As a young woman, I had big dreams.

I was a biologist studying the love lives of monkeys. Or to put it more scientifically, I studied primate ‘mating strategies’. I found that female monkeys had a lot of similar challenges to human females. Although, it was apparent that we women are a lot more complicated in what we’re looking for.

I couldn’t have guessed though, how my scientific knowledge would later be instrumental in achieving success in my own personal life.

Back then, my dream was to carry on with my animal behaviour research and find a wonderful man to fall in love with. Maybe get to raise a family together in the wilds somewhere…

And so, when I returned to London after a couple of years of fieldwork in South Africa and met a fabulous man – let’s call him James – it seemed like the dream was coming true.

He was good-looking and exciting, and said he wanted all the same things as I did. The sexual chemistry between us was amazing and we’d talk long into the night about the fantastic life we were going to build together in the tropics. And because I really wanted this to be true, I chose to believe him and jumped in head first.

Turns out though, that James wasn’t the man I thought he was and our relationship went downhill very fast. I realised I’d made a massive mistake, but not before I’d had three babies in quick succession (numbers two and three were twins) – that’s what a loudly ticking biological clock will do for you.

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How did I get it so wrong?

How did I get it so wrong?

Well, I had done what many of us women do. I was in so much of a rush, back in my 30s, to get with a guy who ticked all the boxes, that I forgot to check he had the qualities I really needed for a happy, lasting relationship. I was choosing with my gut instinct instead of my rational brain.

I was devastated. I remember sitting at my sister’s kitchen table as we talked through my options – none of them sounding very appealing.

“My big dream is ruined”, I cried.

My sister was a bit more pragmatic:

“You’ll be OK. You can find a new dream”, she said gently.

I felt dubious but I took a deep breath, picked my time, and made a run for it with my three tiny kids. I arrived in Edinburgh where I hoped I could lick my wounds and build a new life for us.

Gradually I found my feet, and when my twin daughters turned two, I enrolled on a part-time university course to train in specialist journalism. Trailing around the jungle after monkeys was clearly no longer an option and so I decided to write about the science of behaviour for the press instead.

I loved the research and writing – plus it meant I could keep up with my academic contacts and the cutting edge of the subject, as well as being able to fit around the kids. And my subject matter shifted from animals to human behaviour, which I found endlessly fascinating.

Though, as you can imagine, it was a pretty lonely time, so when my brood grew a bit, I thought I’d give online dating a shot and try to meet someone new.

I signed up and completed my profile with enthusiasm. But surprise… I didn’t find a horde of suitable gentlemen beating a path to my door.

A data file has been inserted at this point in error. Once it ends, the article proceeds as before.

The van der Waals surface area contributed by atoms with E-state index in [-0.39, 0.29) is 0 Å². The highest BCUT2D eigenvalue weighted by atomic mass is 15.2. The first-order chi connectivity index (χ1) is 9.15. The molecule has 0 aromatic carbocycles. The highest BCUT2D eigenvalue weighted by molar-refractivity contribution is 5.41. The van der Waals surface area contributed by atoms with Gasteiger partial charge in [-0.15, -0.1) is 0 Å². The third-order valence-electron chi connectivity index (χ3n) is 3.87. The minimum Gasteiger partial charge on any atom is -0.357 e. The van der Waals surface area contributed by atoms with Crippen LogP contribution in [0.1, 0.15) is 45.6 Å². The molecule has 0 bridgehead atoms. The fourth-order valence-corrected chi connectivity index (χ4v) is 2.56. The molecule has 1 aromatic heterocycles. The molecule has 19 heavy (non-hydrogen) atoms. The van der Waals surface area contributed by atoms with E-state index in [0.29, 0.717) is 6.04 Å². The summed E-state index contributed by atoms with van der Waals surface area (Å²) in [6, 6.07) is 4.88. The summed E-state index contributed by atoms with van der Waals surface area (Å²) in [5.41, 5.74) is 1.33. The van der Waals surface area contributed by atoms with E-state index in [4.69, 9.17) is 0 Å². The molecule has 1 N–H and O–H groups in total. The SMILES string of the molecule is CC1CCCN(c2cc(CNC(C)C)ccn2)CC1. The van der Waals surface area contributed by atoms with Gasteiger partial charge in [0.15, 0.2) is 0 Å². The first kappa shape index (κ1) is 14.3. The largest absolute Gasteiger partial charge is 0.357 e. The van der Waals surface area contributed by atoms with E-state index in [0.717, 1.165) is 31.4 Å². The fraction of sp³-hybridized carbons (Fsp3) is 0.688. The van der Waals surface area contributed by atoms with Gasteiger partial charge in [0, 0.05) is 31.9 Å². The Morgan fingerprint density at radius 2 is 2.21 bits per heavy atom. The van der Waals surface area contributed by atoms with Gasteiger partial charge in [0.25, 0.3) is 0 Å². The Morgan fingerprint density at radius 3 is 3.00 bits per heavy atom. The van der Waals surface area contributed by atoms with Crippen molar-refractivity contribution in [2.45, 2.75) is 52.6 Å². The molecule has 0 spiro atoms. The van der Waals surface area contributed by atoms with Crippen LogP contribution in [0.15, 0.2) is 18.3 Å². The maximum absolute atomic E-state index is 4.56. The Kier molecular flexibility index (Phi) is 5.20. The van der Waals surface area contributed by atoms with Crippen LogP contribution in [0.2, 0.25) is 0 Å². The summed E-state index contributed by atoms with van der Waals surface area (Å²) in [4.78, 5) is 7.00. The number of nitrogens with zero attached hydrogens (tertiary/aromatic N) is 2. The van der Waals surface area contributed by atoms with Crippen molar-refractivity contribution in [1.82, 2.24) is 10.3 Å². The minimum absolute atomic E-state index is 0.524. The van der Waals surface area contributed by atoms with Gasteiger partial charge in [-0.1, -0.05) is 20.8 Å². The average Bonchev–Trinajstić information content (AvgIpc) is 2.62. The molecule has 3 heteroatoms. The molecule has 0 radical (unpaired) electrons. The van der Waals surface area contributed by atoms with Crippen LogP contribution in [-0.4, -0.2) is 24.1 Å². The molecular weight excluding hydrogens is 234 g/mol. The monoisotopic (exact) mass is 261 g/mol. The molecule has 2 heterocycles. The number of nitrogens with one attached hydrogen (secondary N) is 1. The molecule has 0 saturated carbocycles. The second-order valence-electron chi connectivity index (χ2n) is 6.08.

Yes I met men online and yes I had dates and got together with guys, yet I still had that habit of choosing with my gut instinct. I was picking men who seemed edgy and a bit of a challenge. But they didn’t make me happy.

As time went on and my understanding of the science of attraction and relationships grew – this was what I was writing about in my work more and more – I came to understand what was going wrong.

For one thing, the research made me realise that simply following our gut instincts when getting together with a guy is likely to end badly. These instincts evolved back in stone-age times when a woman needed the big, dominant, high-status blokes who could provide for and protect her and the kids.

Many of us still want those things, even though they’re not usually traits that indicate a good, long-term relationship partner in today’s world – especially for women whose childbearing years are behind them. Instead, it can help to focus on traits such as emotional intelligence and empathy.

Looking back on my own doomed relationships I realised that I too had been prioritising things that weren’t as important – the looks, the status, the super-confidence. One man had been properly narcissistic, which is one of the (very scary) Dark Triad traits. People like this can be incredibly charming at the start and I was swept off my feet by the love bombing, but things turned controlling and nasty once he got his feet under the table.

Another pairing that didn’t go well was with a man who, again, had the presence and the macho sex appeal, but also had what I now know was ‘avoidant attachment’.

If someone has this attachment style it means that, although they might want a relationship, they’re reluctant to let others get too close. This man was blowing hot and cold and I found myself on an emotional rollercoaster – feeling elated and ‘in love’ one minute, and then rejected and despondent the next.

Coming to a scientific understanding of these things was a game changer. I realised that I needed to consciously evolve my preferences to suit what would work for me in the modern world and for the life stage I was at.

So, armed with a knowledge of the kind of man I needed for a happy, lasting relationship, and how to look for one, I got myself out there to find him.

I got chatting to Rob at a singles event one rainy January night, and I liked him, but it wasn’t love or even lust at first sight.

In the past, that lack of immediate chemistry would have signalled: “Next please!”

But not now. I could tell that he was one of the good guys, so I was going to give it time, and we got to know each other gradually over the following few weeks at an evening class. I felt myself warming to him, though it wasn’t until I heard him sing and play ukulele in a pub session – and totally own the room – that I really got the hots.